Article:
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ans0826 - Answers to in-class exercises, Aug. 26 1. Prove...

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Answers to in-class exercises, Aug. 26 1. Prove that 2 is irrational. Proof. Suppose, on the contrary, that 2 were rational, that is, 2 = p / q for some integers p and q . We may assume without loss of gener- ality that p and q are in lowest terms (i.e., are relatively prime). Now 2 = p 2 q 2 , so p 2 = 2 q 2 . Therefore, p 2 is even. Since the product of two odd integers is odd (prove this), it must be the case that p is even, that is, p = 2 m for some integer m . Now 2 q 2 = p 2 = ( 2 m ) 2 = 4 m 2 , which implies q 2 = 2 m 2 . Hence q is even, so p and q are not in lowest terms, which contradicts the hypothesis. We conclude that 2 cannot be rational. 2. Use induction to prove that n i = 1 i 3 = n 2 ( n + 1 ) 2 4 . (1) Proof. Basis step: the result is clearly true for n = 1. Inductive step: Suppose that Eq. (1) holds for n . (This is not a vacuous assumption, since it’s true for n = 1.) We must show that Eq. (1) holds with n replaced by n + 1, that is, n + 1 i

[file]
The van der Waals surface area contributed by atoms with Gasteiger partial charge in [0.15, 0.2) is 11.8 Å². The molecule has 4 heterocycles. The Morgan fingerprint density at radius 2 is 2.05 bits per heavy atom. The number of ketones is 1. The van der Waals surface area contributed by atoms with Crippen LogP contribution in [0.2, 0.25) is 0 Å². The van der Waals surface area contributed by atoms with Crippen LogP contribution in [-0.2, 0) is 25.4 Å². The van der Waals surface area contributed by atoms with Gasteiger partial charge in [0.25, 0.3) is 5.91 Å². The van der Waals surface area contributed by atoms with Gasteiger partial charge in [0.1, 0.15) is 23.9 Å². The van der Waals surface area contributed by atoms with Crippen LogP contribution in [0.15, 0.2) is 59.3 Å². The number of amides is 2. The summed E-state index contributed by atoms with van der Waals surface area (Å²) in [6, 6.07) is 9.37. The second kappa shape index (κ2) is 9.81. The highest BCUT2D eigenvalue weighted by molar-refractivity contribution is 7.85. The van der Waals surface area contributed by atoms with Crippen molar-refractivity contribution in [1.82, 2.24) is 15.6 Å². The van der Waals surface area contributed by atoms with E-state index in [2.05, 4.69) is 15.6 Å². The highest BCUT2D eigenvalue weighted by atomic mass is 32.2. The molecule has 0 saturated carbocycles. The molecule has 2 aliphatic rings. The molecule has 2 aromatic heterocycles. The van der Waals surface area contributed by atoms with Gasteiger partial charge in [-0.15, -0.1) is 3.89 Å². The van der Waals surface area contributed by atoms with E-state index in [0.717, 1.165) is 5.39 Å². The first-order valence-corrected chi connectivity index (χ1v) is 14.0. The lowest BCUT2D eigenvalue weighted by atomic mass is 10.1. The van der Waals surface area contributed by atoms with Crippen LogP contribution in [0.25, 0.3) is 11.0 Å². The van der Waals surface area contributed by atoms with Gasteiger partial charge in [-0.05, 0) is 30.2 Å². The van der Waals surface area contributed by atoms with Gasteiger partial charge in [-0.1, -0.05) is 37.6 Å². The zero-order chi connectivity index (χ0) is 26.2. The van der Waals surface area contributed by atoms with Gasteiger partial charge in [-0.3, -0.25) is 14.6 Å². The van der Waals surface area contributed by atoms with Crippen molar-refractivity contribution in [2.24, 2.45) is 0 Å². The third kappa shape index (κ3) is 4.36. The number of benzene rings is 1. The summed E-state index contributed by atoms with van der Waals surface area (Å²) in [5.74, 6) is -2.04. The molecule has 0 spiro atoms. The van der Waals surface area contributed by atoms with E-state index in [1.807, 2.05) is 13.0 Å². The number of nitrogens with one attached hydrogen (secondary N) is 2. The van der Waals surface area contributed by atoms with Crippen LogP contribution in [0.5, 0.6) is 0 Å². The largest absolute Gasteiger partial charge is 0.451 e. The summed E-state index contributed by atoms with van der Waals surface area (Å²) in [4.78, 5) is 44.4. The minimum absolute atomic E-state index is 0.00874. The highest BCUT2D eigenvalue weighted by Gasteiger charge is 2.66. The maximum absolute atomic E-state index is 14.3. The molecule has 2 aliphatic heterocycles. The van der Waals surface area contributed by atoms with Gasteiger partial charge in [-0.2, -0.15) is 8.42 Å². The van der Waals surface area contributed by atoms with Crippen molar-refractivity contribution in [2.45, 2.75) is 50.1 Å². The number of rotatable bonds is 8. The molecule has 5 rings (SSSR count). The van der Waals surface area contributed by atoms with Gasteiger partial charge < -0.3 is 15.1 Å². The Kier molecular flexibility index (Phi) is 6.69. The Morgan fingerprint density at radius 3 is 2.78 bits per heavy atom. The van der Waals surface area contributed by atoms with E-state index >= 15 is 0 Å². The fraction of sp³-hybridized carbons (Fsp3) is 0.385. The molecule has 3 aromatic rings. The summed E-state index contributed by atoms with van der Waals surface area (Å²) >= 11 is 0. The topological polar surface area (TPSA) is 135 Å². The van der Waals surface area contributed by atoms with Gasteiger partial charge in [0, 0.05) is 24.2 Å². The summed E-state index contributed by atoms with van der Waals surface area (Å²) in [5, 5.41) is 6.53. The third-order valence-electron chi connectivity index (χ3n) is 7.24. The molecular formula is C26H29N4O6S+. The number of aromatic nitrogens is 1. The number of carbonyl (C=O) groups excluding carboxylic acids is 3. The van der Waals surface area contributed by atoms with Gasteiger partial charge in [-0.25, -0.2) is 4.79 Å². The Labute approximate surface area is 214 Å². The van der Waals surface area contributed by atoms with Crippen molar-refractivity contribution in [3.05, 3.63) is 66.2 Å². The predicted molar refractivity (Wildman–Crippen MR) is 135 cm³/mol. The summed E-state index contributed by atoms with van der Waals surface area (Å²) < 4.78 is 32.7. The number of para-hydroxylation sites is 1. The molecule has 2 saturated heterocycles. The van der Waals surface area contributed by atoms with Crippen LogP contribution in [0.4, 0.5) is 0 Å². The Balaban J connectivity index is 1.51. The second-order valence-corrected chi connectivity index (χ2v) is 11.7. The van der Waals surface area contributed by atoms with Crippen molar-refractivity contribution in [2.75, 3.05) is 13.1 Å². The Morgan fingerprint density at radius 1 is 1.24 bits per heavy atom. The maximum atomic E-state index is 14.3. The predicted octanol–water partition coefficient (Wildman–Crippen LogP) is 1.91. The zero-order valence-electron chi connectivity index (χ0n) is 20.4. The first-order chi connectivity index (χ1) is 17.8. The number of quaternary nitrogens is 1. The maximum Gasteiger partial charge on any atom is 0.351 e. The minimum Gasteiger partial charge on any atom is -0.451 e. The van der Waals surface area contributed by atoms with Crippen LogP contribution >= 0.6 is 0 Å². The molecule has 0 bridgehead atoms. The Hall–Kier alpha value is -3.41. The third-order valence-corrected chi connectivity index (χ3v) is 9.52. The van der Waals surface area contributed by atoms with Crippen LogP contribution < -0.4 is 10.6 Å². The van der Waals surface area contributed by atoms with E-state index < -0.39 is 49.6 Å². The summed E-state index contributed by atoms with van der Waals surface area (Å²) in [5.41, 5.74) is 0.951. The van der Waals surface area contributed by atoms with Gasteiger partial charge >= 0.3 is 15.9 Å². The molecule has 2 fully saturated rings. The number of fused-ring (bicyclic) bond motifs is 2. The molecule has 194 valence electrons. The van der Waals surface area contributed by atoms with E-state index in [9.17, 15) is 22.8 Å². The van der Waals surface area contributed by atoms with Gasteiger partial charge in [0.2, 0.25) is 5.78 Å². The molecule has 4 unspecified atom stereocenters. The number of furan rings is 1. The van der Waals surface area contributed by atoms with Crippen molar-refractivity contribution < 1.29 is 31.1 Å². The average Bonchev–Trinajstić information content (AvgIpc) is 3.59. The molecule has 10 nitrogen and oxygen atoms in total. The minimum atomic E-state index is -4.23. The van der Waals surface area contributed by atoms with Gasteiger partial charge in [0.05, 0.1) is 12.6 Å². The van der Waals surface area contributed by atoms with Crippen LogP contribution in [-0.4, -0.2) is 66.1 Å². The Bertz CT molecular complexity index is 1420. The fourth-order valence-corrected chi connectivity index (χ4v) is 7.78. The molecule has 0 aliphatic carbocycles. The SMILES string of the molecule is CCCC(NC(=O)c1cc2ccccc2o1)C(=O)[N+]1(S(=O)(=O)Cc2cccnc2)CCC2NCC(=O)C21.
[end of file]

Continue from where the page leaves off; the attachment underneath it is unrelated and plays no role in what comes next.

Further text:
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This note was uploaded on 04/02/2009 for the course MAT 371 taught by Professor Thieme during the Spring '07 term at ASU.

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ans0826 - Answers to in-class exercises, Aug. 26 1. Prove...

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